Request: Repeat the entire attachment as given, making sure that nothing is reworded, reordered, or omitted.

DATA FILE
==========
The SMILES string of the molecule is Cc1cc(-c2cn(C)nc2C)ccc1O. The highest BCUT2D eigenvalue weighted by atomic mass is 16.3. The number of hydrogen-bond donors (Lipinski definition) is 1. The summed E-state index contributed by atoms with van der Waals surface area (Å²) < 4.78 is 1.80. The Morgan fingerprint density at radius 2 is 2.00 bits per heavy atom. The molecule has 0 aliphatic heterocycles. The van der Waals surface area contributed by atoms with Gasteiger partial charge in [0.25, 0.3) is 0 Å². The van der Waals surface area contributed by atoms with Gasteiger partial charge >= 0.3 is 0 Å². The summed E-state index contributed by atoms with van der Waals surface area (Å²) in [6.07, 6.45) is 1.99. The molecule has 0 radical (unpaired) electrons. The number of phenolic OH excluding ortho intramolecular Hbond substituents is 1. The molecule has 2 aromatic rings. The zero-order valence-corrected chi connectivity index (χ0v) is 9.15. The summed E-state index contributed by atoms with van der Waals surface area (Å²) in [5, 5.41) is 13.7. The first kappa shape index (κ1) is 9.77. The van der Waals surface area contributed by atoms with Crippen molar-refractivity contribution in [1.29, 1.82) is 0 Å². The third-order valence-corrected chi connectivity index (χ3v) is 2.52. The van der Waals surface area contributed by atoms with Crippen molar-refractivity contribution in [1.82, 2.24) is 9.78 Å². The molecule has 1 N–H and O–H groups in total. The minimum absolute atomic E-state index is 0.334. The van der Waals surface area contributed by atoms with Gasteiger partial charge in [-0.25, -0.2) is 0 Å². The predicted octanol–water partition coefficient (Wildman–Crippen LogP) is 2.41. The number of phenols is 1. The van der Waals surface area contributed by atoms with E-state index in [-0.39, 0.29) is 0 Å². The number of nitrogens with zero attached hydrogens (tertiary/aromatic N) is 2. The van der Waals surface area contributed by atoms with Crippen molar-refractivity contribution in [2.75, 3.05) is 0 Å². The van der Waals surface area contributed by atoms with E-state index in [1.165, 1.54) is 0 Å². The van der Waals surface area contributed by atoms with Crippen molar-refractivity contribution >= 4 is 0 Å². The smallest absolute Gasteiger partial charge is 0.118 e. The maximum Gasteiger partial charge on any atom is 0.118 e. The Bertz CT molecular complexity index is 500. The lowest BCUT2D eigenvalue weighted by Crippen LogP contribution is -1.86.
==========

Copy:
The SMILES string of the molecule is Cc1cc(-c2cn(C)nc2C)ccc1O. The highest BCUT2D eigenvalue weighted by atomic mass is 16.3. The number of hydrogen-bond donors (Lipinski definition) is 1. The summed E-state index contributed by atoms with van der Waals surface area (Å²) < 4.78 is 1.80. The Morgan fingerprint density at radius 2 is 2.00 bits per heavy atom. The molecule has 0 aliphatic heterocycles. The van der Waals surface area contributed by atoms with Gasteiger partial charge in [0.25, 0.3) is 0 Å². The van der Waals surface area contributed by atoms with Gasteiger partial charge >= 0.3 is 0 Å². The summed E-state index contributed by atoms with van der Waals surface area (Å²) in [6.07, 6.45) is 1.99. The molecule has 0 radical (unpaired) electrons. The number of phenolic OH excluding ortho intramolecular Hbond substituents is 1. The molecule has 2 aromatic rings. The zero-order valence-corrected chi connectivity index (χ0v) is 9.15. The summed E-state index contributed by atoms with van der Waals surface area (Å²) in [5, 5.41) is 13.7. The first kappa shape index (κ1) is 9.77. The van der Waals surface area contributed by atoms with Crippen molar-refractivity contribution in [1.29, 1.82) is 0 Å². The third-order valence-corrected chi connectivity index (χ3v) is 2.52. The van der Waals surface area contributed by atoms with Crippen molar-refractivity contribution in [1.82, 2.24) is 9.78 Å². The molecule has 1 N–H and O–H groups in total. The minimum absolute atomic E-state index is 0.334. The van der Waals surface area contributed by atoms with Gasteiger partial charge in [-0.25, -0.2) is 0 Å². The predicted octanol–water partition coefficient (Wildman–Crippen LogP) is 2.41. The number of phenols is 1. The van der Waals surface area contributed by atoms with E-state index in [-0.39, 0.29) is 0 Å². The number of nitrogens with zero attached hydrogens (tertiary/aromatic N) is 2. The van der Waals surface area contributed by atoms with Crippen molar-refractivity contribution in [2.75, 3.05) is 0 Å². The van der Waals surface area contributed by atoms with E-state index in [1.165, 1.54) is 0 Å². The van der Waals surface area contributed by atoms with Crippen molar-refractivity contribution >= 4 is 0 Å². The smallest absolute Gasteiger partial charge is 0.118 e. The maximum Gasteiger partial charge on any atom is 0.118 e. The Bertz CT molecular complexity index is 500. The lowest BCUT2D eigenvalue weighted by Crippen LogP contribution is -1.86.